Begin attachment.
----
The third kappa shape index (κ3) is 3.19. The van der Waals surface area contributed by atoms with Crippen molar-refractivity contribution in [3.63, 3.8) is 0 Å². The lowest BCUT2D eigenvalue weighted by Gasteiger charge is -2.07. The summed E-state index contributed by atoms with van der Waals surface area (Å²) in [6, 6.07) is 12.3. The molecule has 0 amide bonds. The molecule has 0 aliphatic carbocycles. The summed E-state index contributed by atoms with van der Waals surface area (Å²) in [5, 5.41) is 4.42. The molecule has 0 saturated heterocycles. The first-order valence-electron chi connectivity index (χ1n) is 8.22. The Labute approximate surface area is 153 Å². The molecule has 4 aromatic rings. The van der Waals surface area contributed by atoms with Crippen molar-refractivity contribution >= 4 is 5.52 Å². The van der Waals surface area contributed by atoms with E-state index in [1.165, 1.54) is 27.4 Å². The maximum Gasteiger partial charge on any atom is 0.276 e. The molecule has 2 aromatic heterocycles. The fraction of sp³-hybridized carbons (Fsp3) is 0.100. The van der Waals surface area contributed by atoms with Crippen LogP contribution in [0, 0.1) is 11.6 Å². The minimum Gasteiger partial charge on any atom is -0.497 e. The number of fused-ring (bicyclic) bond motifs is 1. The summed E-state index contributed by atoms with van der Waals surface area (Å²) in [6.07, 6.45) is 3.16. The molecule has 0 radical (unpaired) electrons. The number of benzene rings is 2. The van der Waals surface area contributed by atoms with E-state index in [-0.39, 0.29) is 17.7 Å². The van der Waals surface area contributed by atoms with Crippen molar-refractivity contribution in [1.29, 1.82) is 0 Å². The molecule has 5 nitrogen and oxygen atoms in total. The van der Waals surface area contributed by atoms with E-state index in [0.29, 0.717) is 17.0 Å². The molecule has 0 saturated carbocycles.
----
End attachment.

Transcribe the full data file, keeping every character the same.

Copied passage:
The third kappa shape index (κ3) is 3.19. The van der Waals surface area contributed by atoms with Crippen molar-refractivity contribution in [3.63, 3.8) is 0 Å². The lowest BCUT2D eigenvalue weighted by Gasteiger charge is -2.07. The summed E-state index contributed by atoms with van der Waals surface area (Å²) in [6, 6.07) is 12.3. The molecule has 0 amide bonds. The molecule has 0 aliphatic carbocycles. The summed E-state index contributed by atoms with van der Waals surface area (Å²) in [5, 5.41) is 4.42. The molecule has 0 saturated heterocycles. The first-order valence-electron chi connectivity index (χ1n) is 8.22. The Labute approximate surface area is 153 Å². The molecule has 4 aromatic rings. The van der Waals surface area contributed by atoms with Crippen molar-refractivity contribution >= 4 is 5.52 Å². The van der Waals surface area contributed by atoms with E-state index in [1.165, 1.54) is 27.4 Å². The maximum Gasteiger partial charge on any atom is 0.276 e. The molecule has 2 aromatic heterocycles. The fraction of sp³-hybridized carbons (Fsp3) is 0.100. The van der Waals surface area contributed by atoms with Crippen LogP contribution in [0, 0.1) is 11.6 Å². The minimum Gasteiger partial charge on any atom is -0.497 e. The number of fused-ring (bicyclic) bond motifs is 1. The summed E-state index contributed by atoms with van der Waals surface area (Å²) in [6.07, 6.45) is 3.16. The molecule has 0 radical (unpaired) electrons. The number of benzene rings is 2. The van der Waals surface area contributed by atoms with E-state index in [-0.39, 0.29) is 17.7 Å². The van der Waals surface area contributed by atoms with Crippen molar-refractivity contribution in [1.29, 1.82) is 0 Å². The molecule has 5 nitrogen and oxygen atoms in total. The van der Waals surface area contributed by atoms with E-state index in [0.29, 0.717) is 17.0 Å². The molecule has 0 saturated carbocycles.